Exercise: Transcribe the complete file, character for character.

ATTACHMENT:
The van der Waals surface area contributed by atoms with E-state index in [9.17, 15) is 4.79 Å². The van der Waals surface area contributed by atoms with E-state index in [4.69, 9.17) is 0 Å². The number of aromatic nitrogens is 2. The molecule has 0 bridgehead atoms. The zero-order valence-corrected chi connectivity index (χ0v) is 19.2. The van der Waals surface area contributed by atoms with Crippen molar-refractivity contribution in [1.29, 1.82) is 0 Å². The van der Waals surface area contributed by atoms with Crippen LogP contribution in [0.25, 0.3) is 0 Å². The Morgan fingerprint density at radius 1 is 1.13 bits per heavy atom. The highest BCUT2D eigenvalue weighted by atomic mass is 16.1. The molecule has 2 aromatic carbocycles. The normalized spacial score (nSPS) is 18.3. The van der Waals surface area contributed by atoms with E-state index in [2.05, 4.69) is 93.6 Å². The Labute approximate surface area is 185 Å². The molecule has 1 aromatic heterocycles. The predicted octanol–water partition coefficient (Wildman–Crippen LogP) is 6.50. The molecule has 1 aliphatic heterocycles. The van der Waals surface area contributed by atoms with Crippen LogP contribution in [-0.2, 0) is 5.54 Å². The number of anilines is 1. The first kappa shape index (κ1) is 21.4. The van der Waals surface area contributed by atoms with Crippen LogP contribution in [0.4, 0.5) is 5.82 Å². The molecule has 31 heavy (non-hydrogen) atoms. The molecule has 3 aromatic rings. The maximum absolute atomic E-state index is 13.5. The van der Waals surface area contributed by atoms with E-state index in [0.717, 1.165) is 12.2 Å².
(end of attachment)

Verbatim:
The van der Waals surface area contributed by atoms with E-state index in [9.17, 15) is 4.79 Å². The van der Waals surface area contributed by atoms with E-state index in [4.69, 9.17) is 0 Å². The number of aromatic nitrogens is 2. The molecule has 0 bridgehead atoms. The zero-order valence-corrected chi connectivity index (χ0v) is 19.2. The van der Waals surface area contributed by atoms with Crippen molar-refractivity contribution in [1.29, 1.82) is 0 Å². The van der Waals surface area contributed by atoms with Crippen LogP contribution in [0.25, 0.3) is 0 Å². The Morgan fingerprint density at radius 1 is 1.13 bits per heavy atom. The highest BCUT2D eigenvalue weighted by atomic mass is 16.1. The molecule has 2 aromatic carbocycles. The normalized spacial score (nSPS) is 18.3. The van der Waals surface area contributed by atoms with E-state index in [2.05, 4.69) is 93.6 Å². The Labute approximate surface area is 185 Å². The molecule has 1 aromatic heterocycles. The predicted octanol–water partition coefficient (Wildman–Crippen LogP) is 6.50. The molecule has 1 aliphatic heterocycles. The van der Waals surface area contributed by atoms with Crippen LogP contribution in [-0.2, 0) is 5.54 Å². The number of anilines is 1. The first kappa shape index (κ1) is 21.4. The van der Waals surface area contributed by atoms with Crippen LogP contribution in [0.4, 0.5) is 5.82 Å². The molecule has 31 heavy (non-hydrogen) atoms. The molecule has 3 aromatic rings. The maximum absolute atomic E-state index is 13.5. The van der Waals surface area contributed by atoms with E-state index in [0.717, 1.165) is 12.2 Å².